The Devil's Interval

Harry MacPherson, an Episcopal priest and writer of thrillers, is approached for help by Mark Raven, whose marriage to Roselyn Harry celebrated over twenty years earlier. To discover the father she's never known, Celine, the daughter of Mark's dead lover, Benedict, wants to read her father's letters to Mark. Her arrival from France risks compromising Mark's marriage to Roselyn, who is ignorant of her husband's past. Celine meets their son, Richard, and the children of male lovers fall in love. Meanwhile,  Lidia Quintavalle also seeks Harry's help after she is charged with inducing the death of her wealthy husband, Serge. These alliances and misalliances are channeled into Harry's thriller, The Case of Dante's Bones, about a mad professor obsessed with burying Beatrice's remains with Italy's greatest poet. Under one fictional roof several stories are linked: a triple romance, a thriller based on theft and burial, a memoir of sexual love lost and recovered. The relations between Harry and Lidia, Lidia and Serge, Mark and Benedict, Mark and Roselyn, Celine and Richard are all caught up in the stridency of THE DEVIL'S INTERVAL. Resonating together, the stories sound the strongest chord in Western music, but not before the novel's jarring finale.

  • “I woke up before the sun this morning and devoured half of THE DEVIL’S INTERVAL. It seemed better than plunging into the cold. Your friends will not have to pressure you to write your memoirs. We already have what we need: a perfect confluence of life and art.”
    M. David Eckel, Ph.D. Professor of Buddhism, Boston University.
  • “I finished my last sip of THE DEVIL’S INTERVAL. It was divine. Masterfully orchestrated, and an enriching and entertaining read. I would have finished the book sooner, but I’m very fussy about when and where to read sacred text.”
    Paul Jeffries (author) Youth Soccer Player Handbook.
  • THE DEVIL’S INTERVAL is a novel about a novelist: an Episcopal priest, whose writing is disturbed, first by the unscheduled call of a troubled former parishioner, and then by an unexpected letter from a woman out of his own romantic past. The plots motivated by these two interruptions, as well as the plot of the internal novel, will prove more than enough to capture the interest of the reader. But just below the surface are penetrating explorations of other matters—religious, psychological, and moral. The book has many lessons to teach about speech and silence; their uses and abuses. The abuses range from amusing malapropism to outright mendacity including everything just short of the latter: innuendo, half-truth, concealment, and mental reservation. On this level, the book proves to be a commentary on the saying in St. Matthew’s gospel: “Let your ‘yes’ mean ‘yes’ and your ‘no’ mean ‘no’. Anything more is from the evil one” (5:37). This is an entertaining and edifying book, featuring ambivalent sexuality and precise syntax. It’s not a book for those whose minds or vocabularies are small.
    Joseph L. Lombardi, Ph.D. Associate Professor of Philosophy & Ethics, St. Josephs University, Philadelphia.
  • THE DEVIL’S INTERVAL has been a wonderful reading experience. There were interludes that I felt were written with me in mind, although you had completed the book well before we met. I thought I would find fire in the text. Instead, I found an ocean: moments of tempest, moments of calm. The novel draws with the promise of an open horizon, even as its rhythm enlivens the spirit and speaks to the heart. But it is finally the spirit that gives access to the peace at the novel’s depth. I feel you could write volumes with these characters. Although fiction is not a genre I favor, anytime you feel the urge to press me with your writ, please do so. I am better for having read you. I remain open to the possibility that at some other moment the best thing for me to do is to read another Roccasalvo.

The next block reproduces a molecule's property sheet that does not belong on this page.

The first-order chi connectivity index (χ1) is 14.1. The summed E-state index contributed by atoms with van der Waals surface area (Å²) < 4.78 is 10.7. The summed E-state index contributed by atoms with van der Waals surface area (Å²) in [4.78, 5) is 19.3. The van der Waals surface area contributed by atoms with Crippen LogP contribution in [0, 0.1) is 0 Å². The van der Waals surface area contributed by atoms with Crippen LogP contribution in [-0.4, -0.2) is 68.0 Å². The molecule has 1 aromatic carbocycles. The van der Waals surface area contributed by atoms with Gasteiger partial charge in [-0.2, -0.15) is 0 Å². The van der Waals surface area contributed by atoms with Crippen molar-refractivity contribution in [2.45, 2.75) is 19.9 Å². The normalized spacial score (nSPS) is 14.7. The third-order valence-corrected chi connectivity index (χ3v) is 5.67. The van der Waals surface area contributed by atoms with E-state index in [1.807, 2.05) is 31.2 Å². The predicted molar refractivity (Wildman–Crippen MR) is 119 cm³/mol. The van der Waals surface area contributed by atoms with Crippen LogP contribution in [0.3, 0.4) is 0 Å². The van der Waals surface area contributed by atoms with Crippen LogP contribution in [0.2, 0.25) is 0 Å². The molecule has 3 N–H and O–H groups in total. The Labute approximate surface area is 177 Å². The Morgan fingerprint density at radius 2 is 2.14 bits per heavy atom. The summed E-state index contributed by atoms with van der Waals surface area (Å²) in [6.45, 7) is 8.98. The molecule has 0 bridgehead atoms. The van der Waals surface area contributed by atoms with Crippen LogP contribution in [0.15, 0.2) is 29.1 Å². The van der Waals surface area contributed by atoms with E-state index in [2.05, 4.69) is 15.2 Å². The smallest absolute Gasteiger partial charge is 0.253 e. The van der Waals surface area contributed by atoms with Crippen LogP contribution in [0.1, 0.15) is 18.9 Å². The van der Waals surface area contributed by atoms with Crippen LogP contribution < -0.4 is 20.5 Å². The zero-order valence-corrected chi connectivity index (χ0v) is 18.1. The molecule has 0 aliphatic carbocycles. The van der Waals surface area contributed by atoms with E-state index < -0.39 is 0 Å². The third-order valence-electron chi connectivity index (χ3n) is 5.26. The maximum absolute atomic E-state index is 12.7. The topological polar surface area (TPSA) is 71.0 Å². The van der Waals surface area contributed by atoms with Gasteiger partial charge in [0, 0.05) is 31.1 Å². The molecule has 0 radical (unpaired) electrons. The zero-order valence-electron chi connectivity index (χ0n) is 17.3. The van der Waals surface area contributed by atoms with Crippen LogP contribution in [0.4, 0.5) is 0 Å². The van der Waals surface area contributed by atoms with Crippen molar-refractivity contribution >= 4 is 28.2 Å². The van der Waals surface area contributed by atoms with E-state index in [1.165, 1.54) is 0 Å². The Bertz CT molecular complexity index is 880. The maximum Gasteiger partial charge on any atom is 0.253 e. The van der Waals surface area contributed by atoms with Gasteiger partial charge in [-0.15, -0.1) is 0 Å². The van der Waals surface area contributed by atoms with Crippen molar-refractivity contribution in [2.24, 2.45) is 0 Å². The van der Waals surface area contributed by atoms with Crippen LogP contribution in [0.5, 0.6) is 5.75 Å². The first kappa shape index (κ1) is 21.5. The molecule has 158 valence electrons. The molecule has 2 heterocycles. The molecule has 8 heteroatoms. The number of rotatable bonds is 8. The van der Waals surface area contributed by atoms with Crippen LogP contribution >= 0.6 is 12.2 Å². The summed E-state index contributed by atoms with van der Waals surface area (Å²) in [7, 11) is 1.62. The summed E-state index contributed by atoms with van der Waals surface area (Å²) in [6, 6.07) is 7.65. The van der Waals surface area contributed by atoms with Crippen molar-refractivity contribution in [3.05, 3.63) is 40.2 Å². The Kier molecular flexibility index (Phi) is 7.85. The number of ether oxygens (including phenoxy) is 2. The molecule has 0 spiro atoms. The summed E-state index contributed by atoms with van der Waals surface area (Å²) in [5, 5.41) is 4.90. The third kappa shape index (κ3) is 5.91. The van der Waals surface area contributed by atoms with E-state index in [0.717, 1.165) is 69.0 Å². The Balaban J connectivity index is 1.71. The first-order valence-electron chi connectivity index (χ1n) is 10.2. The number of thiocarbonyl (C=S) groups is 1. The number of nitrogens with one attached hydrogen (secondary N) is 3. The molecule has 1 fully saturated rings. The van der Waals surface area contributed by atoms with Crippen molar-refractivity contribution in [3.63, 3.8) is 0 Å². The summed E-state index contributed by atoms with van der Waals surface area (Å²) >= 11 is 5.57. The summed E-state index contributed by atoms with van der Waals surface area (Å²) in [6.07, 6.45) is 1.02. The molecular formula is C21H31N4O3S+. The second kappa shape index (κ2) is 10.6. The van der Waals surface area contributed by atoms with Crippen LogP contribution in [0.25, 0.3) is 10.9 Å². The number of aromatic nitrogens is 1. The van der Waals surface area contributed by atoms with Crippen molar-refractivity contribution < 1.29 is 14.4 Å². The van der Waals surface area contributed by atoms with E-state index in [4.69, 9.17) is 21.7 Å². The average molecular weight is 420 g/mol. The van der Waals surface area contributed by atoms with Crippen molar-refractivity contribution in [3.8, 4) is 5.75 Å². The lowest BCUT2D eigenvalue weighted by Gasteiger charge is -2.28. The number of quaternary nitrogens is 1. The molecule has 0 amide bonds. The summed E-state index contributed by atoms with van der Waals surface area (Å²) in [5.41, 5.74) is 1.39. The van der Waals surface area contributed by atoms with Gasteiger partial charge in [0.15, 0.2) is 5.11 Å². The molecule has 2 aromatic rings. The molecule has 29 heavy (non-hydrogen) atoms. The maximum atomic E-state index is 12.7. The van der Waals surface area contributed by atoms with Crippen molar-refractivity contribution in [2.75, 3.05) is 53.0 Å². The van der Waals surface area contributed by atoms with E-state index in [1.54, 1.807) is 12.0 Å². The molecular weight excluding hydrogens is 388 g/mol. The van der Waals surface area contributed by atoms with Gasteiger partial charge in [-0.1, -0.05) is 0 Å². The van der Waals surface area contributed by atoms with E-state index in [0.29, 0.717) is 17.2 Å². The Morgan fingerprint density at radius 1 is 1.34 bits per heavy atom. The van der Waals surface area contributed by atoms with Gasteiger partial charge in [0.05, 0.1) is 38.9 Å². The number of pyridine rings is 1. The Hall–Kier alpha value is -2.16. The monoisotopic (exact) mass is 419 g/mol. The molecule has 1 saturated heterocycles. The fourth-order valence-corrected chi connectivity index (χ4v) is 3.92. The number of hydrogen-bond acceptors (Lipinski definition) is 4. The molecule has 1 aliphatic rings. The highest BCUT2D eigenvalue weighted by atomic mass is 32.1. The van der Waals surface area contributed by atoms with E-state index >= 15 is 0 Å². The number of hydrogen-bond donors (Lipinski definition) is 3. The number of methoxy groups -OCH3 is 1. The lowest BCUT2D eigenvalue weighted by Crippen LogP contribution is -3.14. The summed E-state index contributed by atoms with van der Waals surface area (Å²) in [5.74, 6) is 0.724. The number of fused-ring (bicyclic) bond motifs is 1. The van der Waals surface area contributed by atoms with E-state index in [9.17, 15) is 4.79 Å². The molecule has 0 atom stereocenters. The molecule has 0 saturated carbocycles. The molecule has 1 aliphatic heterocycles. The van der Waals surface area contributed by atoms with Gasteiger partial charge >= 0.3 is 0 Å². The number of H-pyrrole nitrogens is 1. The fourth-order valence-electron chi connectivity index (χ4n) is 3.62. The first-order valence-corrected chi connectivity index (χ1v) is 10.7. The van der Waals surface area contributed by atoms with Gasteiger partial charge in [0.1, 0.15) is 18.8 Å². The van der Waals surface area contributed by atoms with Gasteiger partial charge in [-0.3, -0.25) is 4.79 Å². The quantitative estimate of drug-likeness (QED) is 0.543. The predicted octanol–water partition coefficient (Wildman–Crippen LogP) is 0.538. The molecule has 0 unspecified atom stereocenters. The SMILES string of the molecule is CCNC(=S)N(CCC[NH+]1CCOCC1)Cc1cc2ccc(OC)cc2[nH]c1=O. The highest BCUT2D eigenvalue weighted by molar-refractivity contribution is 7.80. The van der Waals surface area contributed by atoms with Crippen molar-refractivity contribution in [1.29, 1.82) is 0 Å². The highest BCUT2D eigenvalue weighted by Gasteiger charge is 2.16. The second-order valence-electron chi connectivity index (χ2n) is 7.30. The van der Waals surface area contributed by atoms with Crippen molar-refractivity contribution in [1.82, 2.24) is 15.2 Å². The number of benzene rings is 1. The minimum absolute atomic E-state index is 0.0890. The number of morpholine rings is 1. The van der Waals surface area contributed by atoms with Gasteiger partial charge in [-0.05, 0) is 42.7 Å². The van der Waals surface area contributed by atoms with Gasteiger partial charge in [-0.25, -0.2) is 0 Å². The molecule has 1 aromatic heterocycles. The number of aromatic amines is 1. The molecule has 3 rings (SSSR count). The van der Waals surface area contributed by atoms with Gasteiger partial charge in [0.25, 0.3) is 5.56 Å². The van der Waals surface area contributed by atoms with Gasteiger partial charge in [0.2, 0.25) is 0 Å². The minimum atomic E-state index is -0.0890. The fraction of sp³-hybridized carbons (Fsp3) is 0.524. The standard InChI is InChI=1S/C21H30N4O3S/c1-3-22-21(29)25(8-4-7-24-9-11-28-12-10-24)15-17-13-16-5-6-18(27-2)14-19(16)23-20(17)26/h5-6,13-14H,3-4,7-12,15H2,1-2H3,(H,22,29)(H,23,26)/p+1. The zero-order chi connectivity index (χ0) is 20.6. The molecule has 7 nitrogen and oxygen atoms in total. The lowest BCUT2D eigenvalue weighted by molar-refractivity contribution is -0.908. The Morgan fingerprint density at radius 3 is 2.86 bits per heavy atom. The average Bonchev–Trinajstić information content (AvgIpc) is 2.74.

John B. Newman, Law student.

The buzzer sounded three times on the intercom. It was a jangling noise not easily dismissed. Harry tried playing deaf in the hope he might ignore the interruption.  He was in no mood to tolerate distraction now that the prose was flowing. He was in the middle of his novel’s opening dialogue, having spent the better part of two hours listing would-be characters. In the novel’s opening dialogue, he addressed the post-Soviet chaos:

“What ought to define the new commonwealth is a strong coition of interdependent states like the Swiss cantons,” announced Oliver Smutt.

“You mean ‘coalition.’” Prunella Dingle corrected while her sister, Hortense, nodded.

“Exactly,” Oliver continued.  “And a clear national policy should accompany it.  The former Soviet republics can’t keep courting democracy while staying married to dictatorship.  They seem to osculate back and forth.”

“You mean ‘oscillate,’” interrupted Bernice Bickering.

“What did I say?”

“‘Osculate,’” she added with grammatical vehemence. “It derives from the Latin verb, ‘to kiss.’ Of course, Oliver, if you insist on coition among states, it’s hard to imagine without some osculation.”

“There’s no need to be crude, Bernice,” he protested. “It doesn’t become you. You know exactly what I mean. I was contrasting post-Soviet politics with the stable Swiss confederacy, which I deeply admire.”

“And I was being pedantically precise,” she alliterated. “Anyway, Oliver, I’ve never grasped your lopsided love of Switzerland. How is it possible for a country, so stunningly beautiful, to be so thumpingly dull.  There’s nothing distempered or irregular, no morbid depths. It’s all resolved in a cheery harmony. The country resembles the watches it makes in Geneva: a sliver of metal, compact with parts, and accurate to the second till the year 3000. I much prefer the Italians for their boisterous meals, wild gesticulating, and sexual antics.  It’s a symphony of high spirits. If you visit Switzerland for scenery, Oliver, I go to Italy for vitality.”